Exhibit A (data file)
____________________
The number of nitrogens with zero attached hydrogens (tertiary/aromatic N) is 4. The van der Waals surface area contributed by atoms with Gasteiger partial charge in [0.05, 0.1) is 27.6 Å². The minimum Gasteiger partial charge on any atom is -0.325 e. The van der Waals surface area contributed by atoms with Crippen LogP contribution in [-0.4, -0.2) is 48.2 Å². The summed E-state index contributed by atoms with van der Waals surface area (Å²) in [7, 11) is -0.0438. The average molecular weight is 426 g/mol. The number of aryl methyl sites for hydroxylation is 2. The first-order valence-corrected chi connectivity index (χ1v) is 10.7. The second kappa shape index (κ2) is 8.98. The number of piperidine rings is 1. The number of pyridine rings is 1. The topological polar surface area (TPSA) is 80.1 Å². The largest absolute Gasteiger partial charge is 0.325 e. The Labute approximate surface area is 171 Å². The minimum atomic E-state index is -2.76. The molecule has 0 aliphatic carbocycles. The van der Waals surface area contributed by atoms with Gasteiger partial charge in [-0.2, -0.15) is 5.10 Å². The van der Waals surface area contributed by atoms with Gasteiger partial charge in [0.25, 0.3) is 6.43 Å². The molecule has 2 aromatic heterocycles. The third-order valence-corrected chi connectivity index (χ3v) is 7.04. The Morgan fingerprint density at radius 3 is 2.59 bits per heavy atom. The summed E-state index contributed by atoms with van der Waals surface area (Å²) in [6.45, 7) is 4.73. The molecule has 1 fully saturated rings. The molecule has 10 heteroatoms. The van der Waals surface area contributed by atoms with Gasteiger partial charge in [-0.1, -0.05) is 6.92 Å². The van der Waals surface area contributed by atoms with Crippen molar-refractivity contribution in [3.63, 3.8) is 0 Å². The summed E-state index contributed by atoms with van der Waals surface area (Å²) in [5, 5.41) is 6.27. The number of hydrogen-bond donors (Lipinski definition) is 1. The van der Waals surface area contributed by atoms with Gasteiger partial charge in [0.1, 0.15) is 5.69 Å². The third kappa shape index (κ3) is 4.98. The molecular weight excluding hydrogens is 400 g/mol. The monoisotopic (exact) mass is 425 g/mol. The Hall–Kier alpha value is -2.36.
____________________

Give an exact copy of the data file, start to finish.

The number of nitrogens with zero attached hydrogens (tertiary/aromatic N) is 4. The van der Waals surface area contributed by atoms with Gasteiger partial charge in [0.05, 0.1) is 27.6 Å². The minimum Gasteiger partial charge on any atom is -0.325 e. The van der Waals surface area contributed by atoms with Crippen LogP contribution in [-0.4, -0.2) is 48.2 Å². The summed E-state index contributed by atoms with van der Waals surface area (Å²) in [7, 11) is -0.0438. The average molecular weight is 426 g/mol. The number of aryl methyl sites for hydroxylation is 2. The first-order valence-corrected chi connectivity index (χ1v) is 10.7. The second kappa shape index (κ2) is 8.98. The number of piperidine rings is 1. The number of pyridine rings is 1. The topological polar surface area (TPSA) is 80.1 Å². The largest absolute Gasteiger partial charge is 0.325 e. The Labute approximate surface area is 171 Å². The minimum atomic E-state index is -2.76. The molecule has 0 aliphatic carbocycles. The van der Waals surface area contributed by atoms with Gasteiger partial charge in [-0.2, -0.15) is 5.10 Å². The van der Waals surface area contributed by atoms with Gasteiger partial charge in [0.25, 0.3) is 6.43 Å². The molecule has 2 aromatic heterocycles. The third-order valence-corrected chi connectivity index (χ3v) is 7.04. The Morgan fingerprint density at radius 3 is 2.59 bits per heavy atom. The summed E-state index contributed by atoms with van der Waals surface area (Å²) in [6.45, 7) is 4.73. The molecule has 1 fully saturated rings. The molecule has 10 heteroatoms. The van der Waals surface area contributed by atoms with Gasteiger partial charge in [-0.1, -0.05) is 6.92 Å². The van der Waals surface area contributed by atoms with Crippen molar-refractivity contribution in [3.63, 3.8) is 0 Å². The summed E-state index contributed by atoms with van der Waals surface area (Å²) in [5, 5.41) is 6.27. The number of hydrogen-bond donors (Lipinski definition) is 1. The van der Waals surface area contributed by atoms with Gasteiger partial charge in [0.1, 0.15) is 5.69 Å². The third kappa shape index (κ3) is 4.98. The molecular weight excluding hydrogens is 400 g/mol. The monoisotopic (exact) mass is 425 g/mol. The Hall–Kier alpha value is -2.36.